Centerlock lockrings are not interchangeable in all cases as they vary according to the hub type and axle. In some cases, they may also create frame clearance issues.
That said, the lockrings will work with any Centerlock rotor.
Shimano Centerlock System
Centerlock is Shimano’s way of mounting a disc-brake rotor to a hub. Centerlock hubs have splines on which the rotor slides. Then, the rotor is secured via a lockring.
The main advantage of Centerlock over the classic bolted method is that that installation and removal are faster because you only have to remove the lockring rather than 6 bolts (that are often very tight).
Externally and Internally Notched LockRings
There are two types of Centerlock lockrings – with external and internal notches (cutoffs for the hub splines).
The cutoffs of external lockrings are on the periphery.
Meanwhile, the cutoffs of internal lockrings are on the inside.
Lockrings with external splines are tightened with a bottom bracket tool whereas the lockrings with internal splines are installed and removed with a cassette tool.
When To Use Internally Notched Lockrings
Internally notched lockrings are used for hubs with quick-release skewers or thru-axles up to 12mm. If the tru-axle is bigger (15mm), the lockring either won’t fit or there won’t be enough space for the tightening socket.
Note: Some thru-axle hubs aren’t designed to operate with internally notched lockrings regardless of the axle diameter (e.g., Chris King hubs).
When To Use Externally Notched Lockrings
External spline lockrings are big enough for larger 15mm thru-axles. They can also work with 12mm thru-axles.
Size and Dimensions
The typical lockrings have the following dimensions:
|Internally Notched Lockrings
|Externally Notched Lockrings
Advantages & Disadvantages Of Internally and Externally Notched Lockrings
It would be inaccurate to say that one is better than the other. That said, some peculiarities should be taken into consideration:
- Internally notched lockrings require a cassette tool which is more readily available. Moreover, it’s longer, and once inserted into the notches, it’s less likely to slip.
- Еxternally notched rings require a bottom bracket tool that grabs the lockring from the outside. If the tool can’t get deep enough, it can slip.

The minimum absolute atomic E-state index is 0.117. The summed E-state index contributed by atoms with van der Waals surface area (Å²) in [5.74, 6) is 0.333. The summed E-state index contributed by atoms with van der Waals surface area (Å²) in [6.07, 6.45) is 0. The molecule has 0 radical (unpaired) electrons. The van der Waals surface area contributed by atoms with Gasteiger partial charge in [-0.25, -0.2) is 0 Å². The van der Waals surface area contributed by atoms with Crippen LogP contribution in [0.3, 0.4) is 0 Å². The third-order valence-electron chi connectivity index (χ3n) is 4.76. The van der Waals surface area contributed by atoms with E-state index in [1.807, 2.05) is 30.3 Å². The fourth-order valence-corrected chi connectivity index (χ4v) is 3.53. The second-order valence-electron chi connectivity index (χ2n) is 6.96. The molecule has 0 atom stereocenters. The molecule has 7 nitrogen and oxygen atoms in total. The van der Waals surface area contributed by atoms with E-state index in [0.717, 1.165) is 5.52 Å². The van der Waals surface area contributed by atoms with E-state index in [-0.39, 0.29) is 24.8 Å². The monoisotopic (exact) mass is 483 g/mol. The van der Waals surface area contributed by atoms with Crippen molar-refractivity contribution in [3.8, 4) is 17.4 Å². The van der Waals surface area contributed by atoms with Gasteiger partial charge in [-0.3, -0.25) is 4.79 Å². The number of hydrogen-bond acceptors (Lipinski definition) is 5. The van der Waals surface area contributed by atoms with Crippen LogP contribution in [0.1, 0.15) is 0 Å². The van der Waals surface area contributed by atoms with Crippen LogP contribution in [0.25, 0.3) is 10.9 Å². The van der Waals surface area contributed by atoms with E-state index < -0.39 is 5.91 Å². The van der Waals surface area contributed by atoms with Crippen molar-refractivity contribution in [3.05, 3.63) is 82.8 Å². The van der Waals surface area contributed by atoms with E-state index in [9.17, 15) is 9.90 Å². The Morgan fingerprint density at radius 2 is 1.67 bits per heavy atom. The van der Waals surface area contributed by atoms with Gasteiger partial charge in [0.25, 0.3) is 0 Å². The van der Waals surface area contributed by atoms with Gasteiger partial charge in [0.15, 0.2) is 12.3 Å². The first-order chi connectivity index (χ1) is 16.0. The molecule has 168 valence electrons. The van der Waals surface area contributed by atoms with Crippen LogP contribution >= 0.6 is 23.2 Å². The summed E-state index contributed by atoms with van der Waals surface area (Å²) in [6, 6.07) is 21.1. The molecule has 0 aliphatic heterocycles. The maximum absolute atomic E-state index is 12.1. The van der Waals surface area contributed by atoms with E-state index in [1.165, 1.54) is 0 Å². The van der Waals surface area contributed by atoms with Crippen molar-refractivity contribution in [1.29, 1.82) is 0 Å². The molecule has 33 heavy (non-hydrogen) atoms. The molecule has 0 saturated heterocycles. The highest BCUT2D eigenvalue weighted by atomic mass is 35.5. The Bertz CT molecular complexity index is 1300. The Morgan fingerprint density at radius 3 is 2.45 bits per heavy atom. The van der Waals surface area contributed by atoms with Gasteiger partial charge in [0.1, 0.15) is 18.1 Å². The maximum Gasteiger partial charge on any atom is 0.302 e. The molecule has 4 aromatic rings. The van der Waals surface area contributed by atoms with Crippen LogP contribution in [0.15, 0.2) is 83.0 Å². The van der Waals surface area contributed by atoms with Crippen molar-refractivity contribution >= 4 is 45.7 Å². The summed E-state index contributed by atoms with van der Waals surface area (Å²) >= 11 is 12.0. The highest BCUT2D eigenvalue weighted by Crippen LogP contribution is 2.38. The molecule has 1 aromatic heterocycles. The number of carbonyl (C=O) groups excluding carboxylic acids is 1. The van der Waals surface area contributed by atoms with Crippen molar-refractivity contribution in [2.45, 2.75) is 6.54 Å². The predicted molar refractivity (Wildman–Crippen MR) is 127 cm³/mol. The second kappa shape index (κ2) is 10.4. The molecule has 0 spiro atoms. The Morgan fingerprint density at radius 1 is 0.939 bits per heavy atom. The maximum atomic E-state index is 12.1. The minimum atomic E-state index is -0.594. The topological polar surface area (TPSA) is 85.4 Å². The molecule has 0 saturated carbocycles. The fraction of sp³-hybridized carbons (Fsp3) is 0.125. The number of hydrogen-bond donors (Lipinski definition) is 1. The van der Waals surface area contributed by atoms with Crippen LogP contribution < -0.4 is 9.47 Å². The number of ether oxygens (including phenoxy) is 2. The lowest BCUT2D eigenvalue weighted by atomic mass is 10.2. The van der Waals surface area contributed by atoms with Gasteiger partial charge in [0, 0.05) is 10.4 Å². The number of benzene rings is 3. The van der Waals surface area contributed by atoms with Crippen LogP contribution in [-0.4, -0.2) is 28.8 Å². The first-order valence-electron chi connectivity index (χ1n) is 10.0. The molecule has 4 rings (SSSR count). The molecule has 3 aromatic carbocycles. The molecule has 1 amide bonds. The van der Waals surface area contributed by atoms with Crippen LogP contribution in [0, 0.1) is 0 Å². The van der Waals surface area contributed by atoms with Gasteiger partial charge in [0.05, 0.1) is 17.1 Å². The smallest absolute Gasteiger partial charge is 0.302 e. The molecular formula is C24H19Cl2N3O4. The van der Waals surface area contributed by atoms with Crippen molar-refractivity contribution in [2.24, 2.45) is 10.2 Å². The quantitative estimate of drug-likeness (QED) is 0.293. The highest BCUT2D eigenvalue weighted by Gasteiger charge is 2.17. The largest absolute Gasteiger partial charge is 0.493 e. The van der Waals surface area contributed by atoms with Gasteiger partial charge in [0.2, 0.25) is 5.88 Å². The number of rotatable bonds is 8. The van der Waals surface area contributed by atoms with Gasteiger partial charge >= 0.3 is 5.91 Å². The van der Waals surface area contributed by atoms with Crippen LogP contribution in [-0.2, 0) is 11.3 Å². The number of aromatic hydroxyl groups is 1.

- Sometimes internally notched lockrings come with the hub or rotor for free whereas externally notched models often have to be purchased separately.
|When To Use
|Internally Notched Lockring
12mm Thru Axles
|The installation tool is readily available and less likely to slip
|Not compatible with larger thru-axles
|Externally Notched Lockring
|Bottom Bracket Tool
|Compatible with all thru-axles
|The installation tool is more likely to slip and could be harder to find
Frequently Asked Questions About Centerlock Lockrings
Should I grease the lockring before tightening it to the hub?
Some people like to apply a thin layer of grease on the threads of the lockring before tightening. The purpose of the grease is to prevent corrosion caused either by moisture and dirt or the contact between two dissimilar metals in an oxidized environment.
However, some mechanics recommend against grease as it attracts dirt and can cause contamination of the rotor. Once the rotor is dirty, it becomes slippery and causes a loss of braking power.
I don’t apply grease as I have not seen such a recommendation in Shimano’s manual, at the least at point of writing this article.
Can I install bolt-on rotors on a Centerlock hub?
Yes, with the help of a special adapter. I have a dedicated post on the subject right here.
Can I use SRAM Centerlock rotors on а Shimano Centerlock hub?
Yes. The Centerlock spline architecture is identical. As long as the rotors are labeled as Centerlock and fit the caliper that you have, the brand doesn’t matter.
Can I use Shimano lockrings with SRAM Centerlock rotors?
Yes. You can also use third-party lockrings too. As long as they are the correct type (internal or external), they will work with any Centerlock rotor.
My Centerlock tool doesn’t fit over the hub. What should I do?
You are more than likely trying to use an internally notched lockring on a hub that requires an externally notched one. Due to the lack of clearance between the axle and the lockring, you can’t slide the cassette tool in.
The only solution is to get an externally notched lockring and tighten it to the required torque, usually 40Nm.
The lockring is too tight. I can’t get it off. Any tips?
The go-to method is to apply penetrating oil to the connection points, let it sit for 15 minutes, and then use a long breaker bar (or pipe) to lengthen the removal tool. The additional length will give you the leverage you need to untighten the lockring.
Can I remove a Centerlock rotor without a special tool?
If you don’t care about saving the parts, the answer is yes. But if you want to preserve the structure intact, get the right tool for the job.